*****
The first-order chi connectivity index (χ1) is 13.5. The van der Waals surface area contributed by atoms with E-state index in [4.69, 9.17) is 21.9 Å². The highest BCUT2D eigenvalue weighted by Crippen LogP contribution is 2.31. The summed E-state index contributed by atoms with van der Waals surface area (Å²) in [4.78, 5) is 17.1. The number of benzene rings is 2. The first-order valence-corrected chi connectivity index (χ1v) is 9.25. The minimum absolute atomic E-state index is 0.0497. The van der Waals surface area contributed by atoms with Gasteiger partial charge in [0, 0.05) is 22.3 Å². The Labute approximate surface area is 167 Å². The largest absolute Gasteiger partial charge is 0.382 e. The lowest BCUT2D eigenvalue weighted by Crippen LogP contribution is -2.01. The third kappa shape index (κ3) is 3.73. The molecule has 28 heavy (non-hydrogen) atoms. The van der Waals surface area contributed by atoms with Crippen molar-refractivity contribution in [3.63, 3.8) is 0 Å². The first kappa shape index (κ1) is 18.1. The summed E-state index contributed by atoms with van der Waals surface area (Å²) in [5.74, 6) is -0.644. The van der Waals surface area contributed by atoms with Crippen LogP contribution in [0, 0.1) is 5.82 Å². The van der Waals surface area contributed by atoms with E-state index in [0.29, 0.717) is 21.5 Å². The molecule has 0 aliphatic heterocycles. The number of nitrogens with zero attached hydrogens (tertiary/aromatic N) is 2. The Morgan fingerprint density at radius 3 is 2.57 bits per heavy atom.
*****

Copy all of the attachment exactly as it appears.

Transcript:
The first-order chi connectivity index (χ1) is 13.5. The van der Waals surface area contributed by atoms with E-state index in [4.69, 9.17) is 21.9 Å². The highest BCUT2D eigenvalue weighted by Crippen LogP contribution is 2.31. The summed E-state index contributed by atoms with van der Waals surface area (Å²) in [4.78, 5) is 17.1. The number of benzene rings is 2. The first-order valence-corrected chi connectivity index (χ1v) is 9.25. The minimum absolute atomic E-state index is 0.0497. The van der Waals surface area contributed by atoms with Gasteiger partial charge in [0, 0.05) is 22.3 Å². The Labute approximate surface area is 167 Å². The largest absolute Gasteiger partial charge is 0.382 e. The lowest BCUT2D eigenvalue weighted by Crippen LogP contribution is -2.01. The third kappa shape index (κ3) is 3.73. The molecule has 28 heavy (non-hydrogen) atoms. The van der Waals surface area contributed by atoms with Crippen molar-refractivity contribution in [3.63, 3.8) is 0 Å². The first kappa shape index (κ1) is 18.1. The summed E-state index contributed by atoms with van der Waals surface area (Å²) in [5.74, 6) is -0.644. The van der Waals surface area contributed by atoms with Crippen LogP contribution in [0, 0.1) is 5.82 Å². The van der Waals surface area contributed by atoms with E-state index in [0.29, 0.717) is 21.5 Å². The molecule has 0 aliphatic heterocycles. The number of nitrogens with zero attached hydrogens (tertiary/aromatic N) is 2. The Morgan fingerprint density at radius 3 is 2.57 bits per heavy atom.